Africa Still Remains Underdeveloped


Having borne the effects of the global credit crunch better than most continents, it is a wonder that Africa still remains dwarfed in terms of tangible economic growth.

While most of the countries have continued to record an average growth of five per cent in the gross domestic product, it remains to be seen how this growth has impacted citizens, especially in resolving issues of poverty, education and unemployment.

While leaders gather in South Africa for the African Union Assembly of Heads of State, it is these underlying issues that they need to address.

The fact that the African population now contains more than 65 per cent of young people has created serious concerns because most of these are either lacking in education or have no jobs.

The UNFPA has given a clear message to Zambia and other countries that investment in education and ensuring that these young people have

jobs, is the first step to building their economies and establishing a base for long-term prosperity. Japan and South Korea are examples that have been given of countries, despite not having any natural resources to exploit, but spent time and resources in investing in their populations.

Their economic growth, as a result, has been among the best in the world in recent years.

Among the agenda times scheduled for discussion at the summit is the possibility of harmonising university education.

This will help guarantee young people the opportunities for jobs across the country without being subjected to unfair scrutiny of their qualifications.

It is also a move, if endorsed, that will ensure that young people compete effectively even against Western qualifications.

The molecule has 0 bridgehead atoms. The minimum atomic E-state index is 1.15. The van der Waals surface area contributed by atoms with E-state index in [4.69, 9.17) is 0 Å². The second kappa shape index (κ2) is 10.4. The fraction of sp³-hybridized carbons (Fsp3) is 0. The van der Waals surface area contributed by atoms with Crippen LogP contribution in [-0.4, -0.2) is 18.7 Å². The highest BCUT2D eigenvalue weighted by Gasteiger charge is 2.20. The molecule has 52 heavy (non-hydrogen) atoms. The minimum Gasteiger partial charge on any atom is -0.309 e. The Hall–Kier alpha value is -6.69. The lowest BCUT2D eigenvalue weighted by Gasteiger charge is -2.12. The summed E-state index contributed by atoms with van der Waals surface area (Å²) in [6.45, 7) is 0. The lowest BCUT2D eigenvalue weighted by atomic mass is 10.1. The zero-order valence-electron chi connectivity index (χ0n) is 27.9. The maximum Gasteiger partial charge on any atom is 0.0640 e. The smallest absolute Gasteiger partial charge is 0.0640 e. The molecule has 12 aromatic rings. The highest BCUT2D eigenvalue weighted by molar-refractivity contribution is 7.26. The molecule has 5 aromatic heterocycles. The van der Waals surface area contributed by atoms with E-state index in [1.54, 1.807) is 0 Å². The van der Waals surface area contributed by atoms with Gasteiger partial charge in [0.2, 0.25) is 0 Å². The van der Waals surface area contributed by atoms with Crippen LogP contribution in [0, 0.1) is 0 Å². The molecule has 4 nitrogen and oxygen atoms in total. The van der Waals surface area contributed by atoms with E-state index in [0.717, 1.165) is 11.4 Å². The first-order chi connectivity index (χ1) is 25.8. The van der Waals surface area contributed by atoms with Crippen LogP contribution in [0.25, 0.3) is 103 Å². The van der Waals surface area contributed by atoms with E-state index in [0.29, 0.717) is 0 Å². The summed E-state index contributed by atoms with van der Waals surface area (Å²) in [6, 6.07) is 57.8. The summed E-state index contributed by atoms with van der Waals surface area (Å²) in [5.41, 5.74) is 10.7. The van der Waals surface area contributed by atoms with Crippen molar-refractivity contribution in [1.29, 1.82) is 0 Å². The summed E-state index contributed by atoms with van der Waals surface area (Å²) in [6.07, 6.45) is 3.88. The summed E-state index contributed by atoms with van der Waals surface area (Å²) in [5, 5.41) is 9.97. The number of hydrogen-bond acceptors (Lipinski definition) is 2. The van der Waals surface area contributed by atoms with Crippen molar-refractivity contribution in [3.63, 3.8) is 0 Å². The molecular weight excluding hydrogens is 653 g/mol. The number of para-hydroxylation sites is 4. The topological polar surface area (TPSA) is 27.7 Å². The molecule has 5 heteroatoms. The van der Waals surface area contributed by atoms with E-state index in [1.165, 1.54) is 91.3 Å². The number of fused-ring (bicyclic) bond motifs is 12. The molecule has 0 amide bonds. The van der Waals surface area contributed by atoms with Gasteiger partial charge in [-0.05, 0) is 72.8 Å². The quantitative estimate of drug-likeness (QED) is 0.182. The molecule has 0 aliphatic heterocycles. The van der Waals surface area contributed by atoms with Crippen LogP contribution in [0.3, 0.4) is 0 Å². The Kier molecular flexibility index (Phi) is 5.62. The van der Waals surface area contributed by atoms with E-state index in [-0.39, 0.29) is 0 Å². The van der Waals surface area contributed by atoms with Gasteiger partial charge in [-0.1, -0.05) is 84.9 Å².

Also important is the empowerment of women through provision of modern tools of agriculture.

It is said that women in Africa work long and hard using traditional tools like hoes but end up only cultivating small patches of land.

The labour that goes into farming is disproportionate to the proceeds that come out and now the consensus is that appropriate technologies be given to women.

Indeed an empowered woman is a guarantee of a successful society that has achieved food security.

More support in maternal health is critical, especially in family planning where women should be given power to determine their family planning options.

While the summit will be pushing to consolidate its common position in demanding a permanent seat on the United Nations Security Council, these issues must all be given equal attention because they will be the determinants of a prosperous Africa through the Agenda 2063 blueprint.

The security seat of course is important for AU member States to speak with cohesiveness and ensure that this time around it is given with full veto powers.

As AU chairperson Robert Mugabe said, there should be no countries that should opt to have different opinions on the matter, and cause the continent to lose the momentum that it has built in championing this cause.

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Source: The Times of Zambia

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